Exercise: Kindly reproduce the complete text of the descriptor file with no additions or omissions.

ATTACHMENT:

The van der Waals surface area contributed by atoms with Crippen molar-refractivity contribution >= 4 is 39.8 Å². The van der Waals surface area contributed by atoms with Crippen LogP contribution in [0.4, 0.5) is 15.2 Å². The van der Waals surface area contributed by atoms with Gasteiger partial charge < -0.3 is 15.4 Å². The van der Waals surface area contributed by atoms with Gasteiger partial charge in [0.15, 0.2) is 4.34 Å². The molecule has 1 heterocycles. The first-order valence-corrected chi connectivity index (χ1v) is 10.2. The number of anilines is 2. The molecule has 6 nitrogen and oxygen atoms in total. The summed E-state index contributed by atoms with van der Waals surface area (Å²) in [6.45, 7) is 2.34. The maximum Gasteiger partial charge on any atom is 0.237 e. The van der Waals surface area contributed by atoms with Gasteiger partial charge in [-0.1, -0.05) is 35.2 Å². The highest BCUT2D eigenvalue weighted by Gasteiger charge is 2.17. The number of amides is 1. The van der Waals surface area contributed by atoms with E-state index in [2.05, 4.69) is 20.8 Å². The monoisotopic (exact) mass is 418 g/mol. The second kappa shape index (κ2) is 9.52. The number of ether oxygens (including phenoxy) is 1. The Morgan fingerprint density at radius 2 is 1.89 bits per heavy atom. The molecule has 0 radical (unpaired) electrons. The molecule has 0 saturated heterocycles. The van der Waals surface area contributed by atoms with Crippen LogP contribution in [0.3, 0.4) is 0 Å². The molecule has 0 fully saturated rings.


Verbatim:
The van der Waals surface area contributed by atoms with Crippen molar-refractivity contribution >= 4 is 39.8 Å². The van der Waals surface area contributed by atoms with Crippen LogP contribution in [0.4, 0.5) is 15.2 Å². The van der Waals surface area contributed by atoms with Gasteiger partial charge < -0.3 is 15.4 Å². The van der Waals surface area contributed by atoms with Gasteiger partial charge in [0.15, 0.2) is 4.34 Å². The molecule has 1 heterocycles. The first-order valence-corrected chi connectivity index (χ1v) is 10.2. The number of anilines is 2. The molecule has 6 nitrogen and oxygen atoms in total. The summed E-state index contributed by atoms with van der Waals surface area (Å²) in [6.45, 7) is 2.34. The maximum Gasteiger partial charge on any atom is 0.237 e. The van der Waals surface area contributed by atoms with Gasteiger partial charge in [-0.1, -0.05) is 35.2 Å². The highest BCUT2D eigenvalue weighted by Gasteiger charge is 2.17. The number of amides is 1. The van der Waals surface area contributed by atoms with E-state index in [2.05, 4.69) is 20.8 Å². The monoisotopic (exact) mass is 418 g/mol. The second kappa shape index (κ2) is 9.52. The number of ether oxygens (including phenoxy) is 1. The Morgan fingerprint density at radius 2 is 1.89 bits per heavy atom. The molecule has 0 radical (unpaired) electrons. The molecule has 0 saturated heterocycles. The van der Waals surface area contributed by atoms with Crippen LogP contribution in [0.3, 0.4) is 0 Å². The molecule has 0 fully saturated rings.